Narrow-minded opposition against Twitter appointment

Source:Global Times Published: 2016-4-19 0:33:02

Twitter appointed Kathy Chen as its managing director for greater China Friday. The news has sparked a fierce reaction among Chinese Twitter users. Chen's resume suggests that she has worked for Microsoft and Cisco, and was a former general manager at CA-Jinchen, a joint software venture between Computer Associates International and China's Ministry of Public Security. Net users have further exposed that Chen had worked for the People's Liberation Army (PLA) for seven years.

Protesters point to Chen's "suspicious" background, concerned that Twitter, a sanctuary of freedom of speech online, will be subject to content scrutiny after Chen's appointment. Some media outlets in Hong Kong and Taiwan started to hype Chen's PLA background, claiming that Twitter will be dyed with "Communist" color.

Twitter has not formally entered China's market. Its Chinese customers, which make up only a tiny part of its overall users, are mostly overseas Chinese, especially those antagonistic against the Chinese mainland's political systems. A few dissidents hop over the Great Firewall to vent their dissatisfaction on Twitter.

These people, worrying that Twitter may be turned into the mainland's Weibo, are often narrow-minded, radical and easily make stupid cognitive mistakes. Twitter, as a mainstream US Internet company, shares common values with other Western firms in management and hiring.

Twitter's American nature will be similar to Google and Facebook, including its fundamental ideology and the stance it will take when China and US encounter conflict.

Twitter will carry out its strategies, including recruitment, centered on business interests. According to media reports, the company has stated previously that it has no intention to expand its Chinese-language user base, but will actively explore Chinese advertiser market. It is reported the company recorded a more than 300 per cent growth in the number of its Chinese advertisers in 2015.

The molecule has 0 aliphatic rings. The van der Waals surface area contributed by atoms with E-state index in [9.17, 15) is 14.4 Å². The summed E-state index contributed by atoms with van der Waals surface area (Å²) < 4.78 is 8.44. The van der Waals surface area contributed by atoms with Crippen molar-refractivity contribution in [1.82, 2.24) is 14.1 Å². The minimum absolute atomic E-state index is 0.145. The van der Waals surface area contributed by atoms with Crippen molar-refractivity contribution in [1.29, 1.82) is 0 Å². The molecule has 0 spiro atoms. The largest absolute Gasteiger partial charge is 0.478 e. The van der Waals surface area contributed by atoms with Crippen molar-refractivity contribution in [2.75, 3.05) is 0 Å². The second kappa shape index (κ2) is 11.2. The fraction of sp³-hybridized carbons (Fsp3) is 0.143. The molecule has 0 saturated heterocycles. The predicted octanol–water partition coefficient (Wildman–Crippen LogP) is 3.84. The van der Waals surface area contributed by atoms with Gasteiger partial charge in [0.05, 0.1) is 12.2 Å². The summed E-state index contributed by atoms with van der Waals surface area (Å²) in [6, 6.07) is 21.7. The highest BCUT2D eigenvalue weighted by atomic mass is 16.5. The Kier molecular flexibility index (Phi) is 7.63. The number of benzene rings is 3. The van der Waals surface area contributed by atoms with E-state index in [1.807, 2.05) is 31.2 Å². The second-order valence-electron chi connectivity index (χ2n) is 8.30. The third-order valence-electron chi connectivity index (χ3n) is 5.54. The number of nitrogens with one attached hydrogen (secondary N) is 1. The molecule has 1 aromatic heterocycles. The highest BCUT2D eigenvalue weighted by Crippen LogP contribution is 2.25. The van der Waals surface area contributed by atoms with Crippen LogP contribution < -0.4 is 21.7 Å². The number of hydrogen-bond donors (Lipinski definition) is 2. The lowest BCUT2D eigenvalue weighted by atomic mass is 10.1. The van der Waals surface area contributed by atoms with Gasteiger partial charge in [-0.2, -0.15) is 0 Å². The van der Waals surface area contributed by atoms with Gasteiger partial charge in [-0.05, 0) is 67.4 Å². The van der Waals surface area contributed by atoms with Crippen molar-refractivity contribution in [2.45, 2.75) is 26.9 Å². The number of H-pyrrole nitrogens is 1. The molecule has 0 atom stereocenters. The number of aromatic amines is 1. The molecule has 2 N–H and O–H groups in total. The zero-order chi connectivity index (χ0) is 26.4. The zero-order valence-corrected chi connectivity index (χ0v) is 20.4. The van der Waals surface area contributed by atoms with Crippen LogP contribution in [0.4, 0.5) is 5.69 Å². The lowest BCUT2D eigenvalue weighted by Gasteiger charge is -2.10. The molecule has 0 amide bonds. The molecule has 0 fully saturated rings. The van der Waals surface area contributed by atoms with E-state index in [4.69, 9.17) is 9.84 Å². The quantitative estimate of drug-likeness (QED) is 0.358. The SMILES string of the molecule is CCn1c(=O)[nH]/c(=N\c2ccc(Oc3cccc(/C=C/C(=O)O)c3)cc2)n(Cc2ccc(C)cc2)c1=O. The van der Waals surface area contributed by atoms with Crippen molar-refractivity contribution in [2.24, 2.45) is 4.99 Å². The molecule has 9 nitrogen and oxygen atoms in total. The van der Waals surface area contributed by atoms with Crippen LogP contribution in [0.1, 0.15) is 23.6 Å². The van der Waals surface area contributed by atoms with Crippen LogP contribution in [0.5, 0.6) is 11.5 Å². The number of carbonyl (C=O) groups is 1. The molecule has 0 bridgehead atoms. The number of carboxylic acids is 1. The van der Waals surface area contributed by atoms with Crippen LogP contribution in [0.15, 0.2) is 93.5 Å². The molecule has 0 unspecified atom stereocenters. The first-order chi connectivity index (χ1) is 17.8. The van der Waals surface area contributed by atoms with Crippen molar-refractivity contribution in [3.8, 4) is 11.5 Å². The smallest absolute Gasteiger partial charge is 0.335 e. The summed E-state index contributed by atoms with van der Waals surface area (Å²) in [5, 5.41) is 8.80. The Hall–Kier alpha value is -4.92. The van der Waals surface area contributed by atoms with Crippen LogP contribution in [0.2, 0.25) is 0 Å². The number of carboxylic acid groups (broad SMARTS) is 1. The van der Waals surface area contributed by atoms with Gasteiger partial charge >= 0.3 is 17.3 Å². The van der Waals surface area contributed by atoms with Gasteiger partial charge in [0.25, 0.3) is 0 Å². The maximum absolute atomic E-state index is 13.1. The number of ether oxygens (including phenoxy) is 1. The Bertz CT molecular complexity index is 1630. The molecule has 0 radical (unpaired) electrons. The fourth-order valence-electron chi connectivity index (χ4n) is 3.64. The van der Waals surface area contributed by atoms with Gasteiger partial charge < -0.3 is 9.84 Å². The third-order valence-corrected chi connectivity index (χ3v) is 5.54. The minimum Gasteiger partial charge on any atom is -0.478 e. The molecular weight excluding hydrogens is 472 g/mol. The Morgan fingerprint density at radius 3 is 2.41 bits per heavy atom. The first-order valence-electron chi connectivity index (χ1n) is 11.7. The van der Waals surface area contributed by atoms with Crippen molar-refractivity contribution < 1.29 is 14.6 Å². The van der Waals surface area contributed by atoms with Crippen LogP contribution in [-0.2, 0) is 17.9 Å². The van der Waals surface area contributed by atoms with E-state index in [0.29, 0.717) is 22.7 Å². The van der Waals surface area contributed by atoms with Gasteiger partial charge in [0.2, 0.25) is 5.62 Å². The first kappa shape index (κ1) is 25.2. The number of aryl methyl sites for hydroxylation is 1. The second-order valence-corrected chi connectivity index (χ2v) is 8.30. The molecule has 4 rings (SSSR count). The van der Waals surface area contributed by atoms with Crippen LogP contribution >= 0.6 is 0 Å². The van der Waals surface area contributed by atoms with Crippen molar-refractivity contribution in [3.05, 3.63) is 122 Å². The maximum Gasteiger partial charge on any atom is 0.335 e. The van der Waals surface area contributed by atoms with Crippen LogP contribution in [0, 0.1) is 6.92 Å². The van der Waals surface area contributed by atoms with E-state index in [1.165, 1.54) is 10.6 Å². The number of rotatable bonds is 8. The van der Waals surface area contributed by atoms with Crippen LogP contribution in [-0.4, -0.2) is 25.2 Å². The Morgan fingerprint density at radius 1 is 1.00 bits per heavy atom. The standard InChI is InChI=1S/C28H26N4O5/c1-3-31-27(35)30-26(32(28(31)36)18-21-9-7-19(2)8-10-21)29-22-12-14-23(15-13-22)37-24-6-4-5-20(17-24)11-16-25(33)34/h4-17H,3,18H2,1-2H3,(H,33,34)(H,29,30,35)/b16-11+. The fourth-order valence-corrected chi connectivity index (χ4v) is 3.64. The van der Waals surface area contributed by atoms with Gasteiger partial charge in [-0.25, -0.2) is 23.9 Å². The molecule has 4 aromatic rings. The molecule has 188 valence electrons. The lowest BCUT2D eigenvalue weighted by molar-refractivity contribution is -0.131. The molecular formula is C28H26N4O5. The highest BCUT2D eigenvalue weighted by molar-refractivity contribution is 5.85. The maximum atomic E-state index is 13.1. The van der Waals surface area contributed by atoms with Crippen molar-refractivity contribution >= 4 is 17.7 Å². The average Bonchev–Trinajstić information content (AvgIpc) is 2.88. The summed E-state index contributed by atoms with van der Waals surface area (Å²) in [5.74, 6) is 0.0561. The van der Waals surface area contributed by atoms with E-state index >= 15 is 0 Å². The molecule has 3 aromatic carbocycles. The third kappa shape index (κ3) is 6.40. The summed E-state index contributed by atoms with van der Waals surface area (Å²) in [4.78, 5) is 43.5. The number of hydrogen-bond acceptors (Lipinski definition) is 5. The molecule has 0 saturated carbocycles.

After being appointed, Chen exchanged tweets with some official Chinese media. She may have meant to leave a good impression with Chinese authorities since she will be tasked with "growing business with Chinese advertisers."

Strong opposition against appointing Chen is an affair between the company and some of its users. It brings no damage to the Chinese mainland and is not something we need to worry about. The incident gives us a glimpse into how extreme and ridiculous the overseas anti-China circle can be.

Their twisted sentiment has run to such an extent that an executive sent to the Chinese market by an American mainstream social media company has to undergo a background check in terms of their relationship with the Communist Party of China. They are too pessimistic and lack security.

Twitter will not become another Weibo of China. However, if it is eyeing entering the Chinese market, certain adjustments according to Chinese law would be necessary. We believe Twitter will deliberate the decision well.

Posted in: Observer

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